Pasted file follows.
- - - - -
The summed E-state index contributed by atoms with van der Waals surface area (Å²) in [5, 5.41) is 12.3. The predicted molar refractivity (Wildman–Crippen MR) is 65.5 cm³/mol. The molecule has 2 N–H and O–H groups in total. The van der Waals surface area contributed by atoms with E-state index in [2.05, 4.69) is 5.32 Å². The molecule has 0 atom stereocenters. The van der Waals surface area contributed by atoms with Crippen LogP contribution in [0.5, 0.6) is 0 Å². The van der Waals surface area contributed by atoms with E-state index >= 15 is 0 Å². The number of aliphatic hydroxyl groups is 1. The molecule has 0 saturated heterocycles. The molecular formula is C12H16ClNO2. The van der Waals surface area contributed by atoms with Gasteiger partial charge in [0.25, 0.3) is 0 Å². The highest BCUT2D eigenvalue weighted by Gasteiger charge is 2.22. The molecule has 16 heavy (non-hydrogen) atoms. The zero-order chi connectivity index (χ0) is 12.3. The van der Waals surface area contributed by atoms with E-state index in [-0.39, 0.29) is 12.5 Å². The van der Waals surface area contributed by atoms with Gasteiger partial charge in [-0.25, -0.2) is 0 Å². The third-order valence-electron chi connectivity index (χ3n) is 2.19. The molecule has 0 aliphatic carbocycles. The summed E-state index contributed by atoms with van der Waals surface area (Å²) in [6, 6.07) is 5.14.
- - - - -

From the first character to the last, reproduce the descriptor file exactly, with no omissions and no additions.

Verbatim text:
The summed E-state index contributed by atoms with van der Waals surface area (Å²) in [5, 5.41) is 12.3. The predicted molar refractivity (Wildman–Crippen MR) is 65.5 cm³/mol. The molecule has 2 N–H and O–H groups in total. The van der Waals surface area contributed by atoms with E-state index in [2.05, 4.69) is 5.32 Å². The molecule has 0 atom stereocenters. The van der Waals surface area contributed by atoms with Crippen LogP contribution in [0.5, 0.6) is 0 Å². The van der Waals surface area contributed by atoms with E-state index >= 15 is 0 Å². The number of aliphatic hydroxyl groups is 1. The molecule has 0 saturated heterocycles. The molecular formula is C12H16ClNO2. The van der Waals surface area contributed by atoms with Gasteiger partial charge in [0.25, 0.3) is 0 Å². The highest BCUT2D eigenvalue weighted by Gasteiger charge is 2.22. The molecule has 16 heavy (non-hydrogen) atoms. The zero-order chi connectivity index (χ0) is 12.3. The van der Waals surface area contributed by atoms with E-state index in [-0.39, 0.29) is 12.5 Å². The van der Waals surface area contributed by atoms with Gasteiger partial charge in [-0.25, -0.2) is 0 Å². The third-order valence-electron chi connectivity index (χ3n) is 2.19. The molecule has 0 aliphatic carbocycles. The summed E-state index contributed by atoms with van der Waals surface area (Å²) in [6, 6.07) is 5.14.